Olivia, Duchess of Lovingdon, would never associate with such a rogue. So when Jack is named sole heir to the duke’s personal possessions, the beautiful, well-bred lady is outraged. Now, Olivia is forced to share her beloved home with this despicable man.

Caught between the devil and desire…

But Olivia’s icy disdain is no match for Jack’s dangerous charm. His touch awakens desire. His kiss demands surrender. She will struggle to bar Jack from her heart…but her body, coveting divine release, will not let her bar him from her bed

Why do you need to read this book?

I loved the character of Jack Dodger! To me, the whole storyline is wound around various tidbits of information about Jack – even up to the end. I don’t want to give up any of the storyline other than what you see in the blurb above, so I’ll just urge you to read this book!

Between the Devil and Desire is available on Amazon


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If You Give  A Rake a Ruby by Shana Galen

if-you-give-a-rake-a-rubyBlurb: Her Mysterious Past is the Best Revenge . . .

Fallon, the Marchioness of Mystery, is a celebrated courtesan with her finger on the pulse of high society. She’s adored by men, hated by their wives. No one knows anything about her past, and she plans to keep it that way.


Only He Can Offer Her a Dazzling Future . . .

Warrick Fitzhugh will do anything to protect his compatriots in the Foreign Office, including seduce Fallon, who he thinks can lead him to the deadliest crime lord in London. He knows he’s putting his life on the line . .


To Warrick’s shock, Fallon is not who he thinks she is, and the secrets she’s keeping are exactly what make her his heart’s desire . . .

Why do you need to read this book?

You need to read this book for several reasons. The first one being the character of Fallon. She is outstanding!! I loved her strength and her independence. The second major reason being Shana Galen’s storytelling abilities. I love her stories and this one is no different!

If you Give a Rake a Ruby is available at Amazon



(from Shana Galen’s website)

“Then I suggest you attend to your business, my lord. Good night.”


She turned and strolled toward the drawing room doors. She knew she would not reach them unmolested. She also knew she could ring for Titus.


But that would be too easy.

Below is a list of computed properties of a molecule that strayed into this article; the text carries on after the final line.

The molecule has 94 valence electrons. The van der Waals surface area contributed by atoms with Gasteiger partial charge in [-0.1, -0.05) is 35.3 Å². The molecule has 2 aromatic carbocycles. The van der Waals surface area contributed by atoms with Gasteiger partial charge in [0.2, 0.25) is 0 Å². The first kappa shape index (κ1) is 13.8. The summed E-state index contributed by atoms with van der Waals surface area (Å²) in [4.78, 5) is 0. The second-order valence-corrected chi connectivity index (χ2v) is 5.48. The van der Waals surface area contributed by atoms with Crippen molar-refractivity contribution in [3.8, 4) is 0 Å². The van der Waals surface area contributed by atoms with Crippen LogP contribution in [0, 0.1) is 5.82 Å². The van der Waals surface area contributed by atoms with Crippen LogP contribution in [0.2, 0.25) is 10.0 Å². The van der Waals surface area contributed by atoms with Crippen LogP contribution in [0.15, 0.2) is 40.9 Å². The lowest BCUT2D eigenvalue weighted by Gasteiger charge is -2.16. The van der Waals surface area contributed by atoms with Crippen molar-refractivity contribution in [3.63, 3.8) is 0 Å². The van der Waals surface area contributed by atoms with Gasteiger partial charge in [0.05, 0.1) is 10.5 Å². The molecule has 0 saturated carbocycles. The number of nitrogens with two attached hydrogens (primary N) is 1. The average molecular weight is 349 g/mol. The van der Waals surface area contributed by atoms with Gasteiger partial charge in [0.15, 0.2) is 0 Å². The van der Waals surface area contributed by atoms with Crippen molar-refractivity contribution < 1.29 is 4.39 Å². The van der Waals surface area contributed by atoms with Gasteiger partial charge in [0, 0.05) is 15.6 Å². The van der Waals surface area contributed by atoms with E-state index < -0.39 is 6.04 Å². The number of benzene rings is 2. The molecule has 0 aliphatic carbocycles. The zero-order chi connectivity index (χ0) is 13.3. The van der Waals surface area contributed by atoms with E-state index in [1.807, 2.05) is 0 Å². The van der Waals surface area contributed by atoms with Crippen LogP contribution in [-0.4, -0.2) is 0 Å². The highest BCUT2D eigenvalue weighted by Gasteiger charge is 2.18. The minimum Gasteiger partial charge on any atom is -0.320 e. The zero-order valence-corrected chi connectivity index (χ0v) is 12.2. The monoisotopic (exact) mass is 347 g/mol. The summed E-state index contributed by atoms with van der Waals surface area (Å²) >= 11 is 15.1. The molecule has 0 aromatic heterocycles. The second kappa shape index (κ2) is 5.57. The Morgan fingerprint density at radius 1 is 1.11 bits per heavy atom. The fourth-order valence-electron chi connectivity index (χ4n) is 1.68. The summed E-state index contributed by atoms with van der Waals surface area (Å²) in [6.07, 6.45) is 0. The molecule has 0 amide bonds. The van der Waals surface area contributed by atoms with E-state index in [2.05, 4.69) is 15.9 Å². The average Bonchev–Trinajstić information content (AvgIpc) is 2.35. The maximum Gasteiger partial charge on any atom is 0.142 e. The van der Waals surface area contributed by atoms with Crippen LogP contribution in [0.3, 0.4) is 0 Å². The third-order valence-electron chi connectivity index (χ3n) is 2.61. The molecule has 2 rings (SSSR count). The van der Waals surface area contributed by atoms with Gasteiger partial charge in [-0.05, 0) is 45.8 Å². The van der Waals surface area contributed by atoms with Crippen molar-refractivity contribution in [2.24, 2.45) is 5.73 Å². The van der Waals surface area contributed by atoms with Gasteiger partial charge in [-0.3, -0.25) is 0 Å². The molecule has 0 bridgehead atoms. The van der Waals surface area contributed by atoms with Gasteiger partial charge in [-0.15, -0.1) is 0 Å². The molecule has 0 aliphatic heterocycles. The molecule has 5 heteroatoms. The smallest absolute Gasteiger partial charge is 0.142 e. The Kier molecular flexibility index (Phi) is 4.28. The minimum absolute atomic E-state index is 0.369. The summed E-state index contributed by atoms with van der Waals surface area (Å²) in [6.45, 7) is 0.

Kwirley was slower than she’d anticipated, and she had almost gained the towering mahogany doors before he caught her elbow and spun her around. “Not so fast—” he began.


Fallon kicked him in the belly, sending him sprawling backward. He knocked over a pedestal holding a jeweled lamp, and she had a moment’s worry because it was one of her favorites. But a quick glance reassured her the lamp was not broken.


The glance also revealed Kwirley was getting up. Blockhead. “Go home, my lord. I don’t want to hurt you.”


“Really?” He wiped his hands on his breeches. “Because I would like to hurt you. I don’t know who you think you are, but you’re going to pay for—”


She sidestepped him, spun, and booted him in his lower back. The blow set him off-balance, and she had a moment to grab a book and hurl it at him. Her aim was perfect, and the book’s spine hit him in the center of the forehead. “Ow, you little bitch!” He charged her, and Fallon shook her head. He wasn’t even thinking, simply acting blindly. She easily sidestepped him again, and he rammed into a settee, knocking it over. While he struggled to rise, Fallon dug her heel into the back of his neck and pressed him down.


“Had enough?” she asked. “Or would you prefer to go another round?” Because she was tired and wanted to go to bed, she ground her heel into his neck.


“Enough,” he mumbled.


“Good.” Without lifting her heel, she reached for a little silver bell and rang it. The sound tinkled softly in the room and the drawing room doors opened immediately to reveal Titus.